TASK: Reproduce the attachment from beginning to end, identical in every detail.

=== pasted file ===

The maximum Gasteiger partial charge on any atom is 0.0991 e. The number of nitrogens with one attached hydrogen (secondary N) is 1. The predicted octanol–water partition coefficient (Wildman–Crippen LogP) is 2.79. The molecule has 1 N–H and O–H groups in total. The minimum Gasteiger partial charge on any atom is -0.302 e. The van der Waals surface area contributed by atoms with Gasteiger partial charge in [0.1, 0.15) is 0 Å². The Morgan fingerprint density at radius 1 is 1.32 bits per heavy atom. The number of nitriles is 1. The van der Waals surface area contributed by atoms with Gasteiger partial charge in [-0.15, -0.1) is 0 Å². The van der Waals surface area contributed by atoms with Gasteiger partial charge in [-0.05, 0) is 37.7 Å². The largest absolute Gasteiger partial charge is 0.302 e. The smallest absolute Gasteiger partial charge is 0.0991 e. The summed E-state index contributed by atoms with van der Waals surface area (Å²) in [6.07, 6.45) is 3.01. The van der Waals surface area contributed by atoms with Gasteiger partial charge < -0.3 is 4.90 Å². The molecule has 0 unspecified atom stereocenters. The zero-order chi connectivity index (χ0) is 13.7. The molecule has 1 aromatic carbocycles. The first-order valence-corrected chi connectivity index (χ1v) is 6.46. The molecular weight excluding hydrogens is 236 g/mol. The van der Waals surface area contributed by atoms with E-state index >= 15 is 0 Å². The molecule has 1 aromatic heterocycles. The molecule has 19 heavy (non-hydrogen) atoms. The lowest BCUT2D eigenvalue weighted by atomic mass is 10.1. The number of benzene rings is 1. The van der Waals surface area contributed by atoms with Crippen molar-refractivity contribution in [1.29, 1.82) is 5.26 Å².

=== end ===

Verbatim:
The maximum Gasteiger partial charge on any atom is 0.0991 e. The number of nitrogens with one attached hydrogen (secondary N) is 1. The predicted octanol–water partition coefficient (Wildman–Crippen LogP) is 2.79. The molecule has 1 N–H and O–H groups in total. The minimum Gasteiger partial charge on any atom is -0.302 e. The van der Waals surface area contributed by atoms with Gasteiger partial charge in [0.1, 0.15) is 0 Å². The Morgan fingerprint density at radius 1 is 1.32 bits per heavy atom. The number of nitriles is 1. The van der Waals surface area contributed by atoms with Gasteiger partial charge in [-0.15, -0.1) is 0 Å². The van der Waals surface area contributed by atoms with Gasteiger partial charge in [-0.05, 0) is 37.7 Å². The largest absolute Gasteiger partial charge is 0.302 e. The smallest absolute Gasteiger partial charge is 0.0991 e. The summed E-state index contributed by atoms with van der Waals surface area (Å²) in [6.07, 6.45) is 3.01. The van der Waals surface area contributed by atoms with Gasteiger partial charge < -0.3 is 4.90 Å². The molecule has 0 unspecified atom stereocenters. The zero-order chi connectivity index (χ0) is 13.7. The molecule has 1 aromatic carbocycles. The first-order valence-corrected chi connectivity index (χ1v) is 6.46. The molecular weight excluding hydrogens is 236 g/mol. The van der Waals surface area contributed by atoms with E-state index >= 15 is 0 Å². The molecule has 1 aromatic heterocycles. The molecule has 19 heavy (non-hydrogen) atoms. The lowest BCUT2D eigenvalue weighted by atomic mass is 10.1. The number of benzene rings is 1. The van der Waals surface area contributed by atoms with Crippen molar-refractivity contribution in [1.29, 1.82) is 5.26 Å².